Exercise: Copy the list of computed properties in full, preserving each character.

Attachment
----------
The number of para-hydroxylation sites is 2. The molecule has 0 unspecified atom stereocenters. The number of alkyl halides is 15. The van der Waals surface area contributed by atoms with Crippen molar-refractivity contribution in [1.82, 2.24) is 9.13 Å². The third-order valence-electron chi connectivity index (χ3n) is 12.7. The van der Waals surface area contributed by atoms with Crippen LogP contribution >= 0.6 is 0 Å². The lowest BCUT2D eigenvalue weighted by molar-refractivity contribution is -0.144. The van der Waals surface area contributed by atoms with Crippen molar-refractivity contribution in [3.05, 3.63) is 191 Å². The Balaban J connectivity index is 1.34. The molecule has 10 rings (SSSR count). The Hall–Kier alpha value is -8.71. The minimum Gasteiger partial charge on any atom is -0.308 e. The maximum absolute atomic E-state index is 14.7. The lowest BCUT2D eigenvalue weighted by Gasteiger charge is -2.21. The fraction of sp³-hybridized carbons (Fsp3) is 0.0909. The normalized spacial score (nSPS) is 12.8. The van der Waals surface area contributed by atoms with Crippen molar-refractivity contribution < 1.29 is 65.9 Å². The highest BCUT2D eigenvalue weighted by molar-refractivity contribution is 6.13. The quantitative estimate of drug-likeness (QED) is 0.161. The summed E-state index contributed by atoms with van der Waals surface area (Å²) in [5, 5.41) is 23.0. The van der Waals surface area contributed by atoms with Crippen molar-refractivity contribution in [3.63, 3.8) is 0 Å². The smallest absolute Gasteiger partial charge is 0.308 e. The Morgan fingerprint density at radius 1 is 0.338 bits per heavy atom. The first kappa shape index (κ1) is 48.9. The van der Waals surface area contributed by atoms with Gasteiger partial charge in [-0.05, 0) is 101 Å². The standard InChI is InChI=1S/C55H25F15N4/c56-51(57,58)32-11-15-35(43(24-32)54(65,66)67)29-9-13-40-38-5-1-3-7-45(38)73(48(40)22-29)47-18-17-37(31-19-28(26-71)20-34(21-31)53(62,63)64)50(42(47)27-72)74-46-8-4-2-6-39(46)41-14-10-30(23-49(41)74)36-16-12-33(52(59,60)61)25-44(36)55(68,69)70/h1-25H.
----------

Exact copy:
The number of para-hydroxylation sites is 2. The molecule has 0 unspecified atom stereocenters. The number of alkyl halides is 15. The van der Waals surface area contributed by atoms with Crippen molar-refractivity contribution in [1.82, 2.24) is 9.13 Å². The third-order valence-electron chi connectivity index (χ3n) is 12.7. The van der Waals surface area contributed by atoms with Crippen LogP contribution >= 0.6 is 0 Å². The lowest BCUT2D eigenvalue weighted by molar-refractivity contribution is -0.144. The van der Waals surface area contributed by atoms with Crippen molar-refractivity contribution in [3.05, 3.63) is 191 Å². The Balaban J connectivity index is 1.34. The molecule has 10 rings (SSSR count). The Hall–Kier alpha value is -8.71. The minimum Gasteiger partial charge on any atom is -0.308 e. The maximum absolute atomic E-state index is 14.7. The lowest BCUT2D eigenvalue weighted by Gasteiger charge is -2.21. The fraction of sp³-hybridized carbons (Fsp3) is 0.0909. The normalized spacial score (nSPS) is 12.8. The van der Waals surface area contributed by atoms with Crippen molar-refractivity contribution < 1.29 is 65.9 Å². The highest BCUT2D eigenvalue weighted by molar-refractivity contribution is 6.13. The quantitative estimate of drug-likeness (QED) is 0.161. The summed E-state index contributed by atoms with van der Waals surface area (Å²) in [5, 5.41) is 23.0. The van der Waals surface area contributed by atoms with Crippen molar-refractivity contribution in [3.63, 3.8) is 0 Å². The smallest absolute Gasteiger partial charge is 0.308 e. The Morgan fingerprint density at radius 1 is 0.338 bits per heavy atom. The first kappa shape index (κ1) is 48.9. The van der Waals surface area contributed by atoms with Gasteiger partial charge in [-0.05, 0) is 101 Å². The standard InChI is InChI=1S/C55H25F15N4/c56-51(57,58)32-11-15-35(43(24-32)54(65,66)67)29-9-13-40-38-5-1-3-7-45(38)73(48(40)22-29)47-18-17-37(31-19-28(26-71)20-34(21-31)53(62,63)64)50(42(47)27-72)74-46-8-4-2-6-39(46)41-14-10-30(23-49(41)74)36-16-12-33(52(59,60)61)25-44(36)55(68,69)70/h1-25H.